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Proc Natl Acad Sci U S A. 2005 Feb 15;102(7):2362-7. Epub 2005 Jan 26.

Ab initio simulations of protein-folding pathways by molecular dynamics with the united-residue model of polypeptide chains.

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  • 1Baker Laboratory of Chemistry and Chemical Biology, Cornell University, Ithaca, NY 14853-1301, USA.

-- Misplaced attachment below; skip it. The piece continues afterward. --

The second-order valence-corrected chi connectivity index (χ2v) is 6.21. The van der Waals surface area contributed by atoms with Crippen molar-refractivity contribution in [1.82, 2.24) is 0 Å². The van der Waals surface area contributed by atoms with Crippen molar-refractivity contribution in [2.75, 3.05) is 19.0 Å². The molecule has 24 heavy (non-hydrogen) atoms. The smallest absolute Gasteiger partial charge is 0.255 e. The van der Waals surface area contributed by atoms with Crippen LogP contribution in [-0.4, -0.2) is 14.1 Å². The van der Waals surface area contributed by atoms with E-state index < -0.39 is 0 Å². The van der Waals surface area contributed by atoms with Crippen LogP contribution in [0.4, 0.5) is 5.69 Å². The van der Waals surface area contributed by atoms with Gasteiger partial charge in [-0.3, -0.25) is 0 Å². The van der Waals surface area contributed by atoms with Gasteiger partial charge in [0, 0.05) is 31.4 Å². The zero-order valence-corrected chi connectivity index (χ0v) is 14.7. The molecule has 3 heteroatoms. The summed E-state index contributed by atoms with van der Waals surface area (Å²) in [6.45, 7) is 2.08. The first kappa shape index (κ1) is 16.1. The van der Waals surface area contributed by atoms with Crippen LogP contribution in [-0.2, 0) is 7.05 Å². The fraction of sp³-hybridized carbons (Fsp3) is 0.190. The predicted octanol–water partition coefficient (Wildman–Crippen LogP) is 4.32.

We report the application of Langevin dynamics to the physics-based united-residue (UNRES) force field developed in our laboratory. Ten trajectories were run on seven proteins [PDB ID codes 1BDD (alpha; 46 residues), 1GAB (alpha; 47 residues), 1LQ7 (alpha; 67 residues), 1CLB (alpha; 75 residues), 1E0L (beta; 28 residues), and 1E0G (alpha+beta; 48 residues), and 1IGD (alpha+beta; 61 residues)] with the UNRES force field parameterized by using our recently developed method for obtaining a hierarchical structure of the energy landscape. All alpha-helical proteins and 1E0G folded to the native-like structures, whereas 1IGD and 1E0L yielded mostly nonnative alpha-helical folds although the native-like structures are lowest in energy for these two proteins, which can be attributed to neglecting the entropy factor in the current parameterization of UNRES. Average folding times for successful folding simulations were of the order of nanoseconds, whereas even the ultrafast-folding proteins fold only in microseconds, which implies that the UNRES time scale is approximately three orders of magnitude larger than the experimental time scale because the fast motions of the secondary degrees of freedom are averaged out. Folding with Langevin dynamics required 2-10 h of CPU time on average with a single AMD Athlon MP 2800+ processor depending on the size of the protein. With the advantage of parallel processing, this process leads to the possibility to explore thousands of folding pathways and to predict not only the native structure but also the folding scenario of a protein together with its quantitative kinetic and thermodynamic characteristics.

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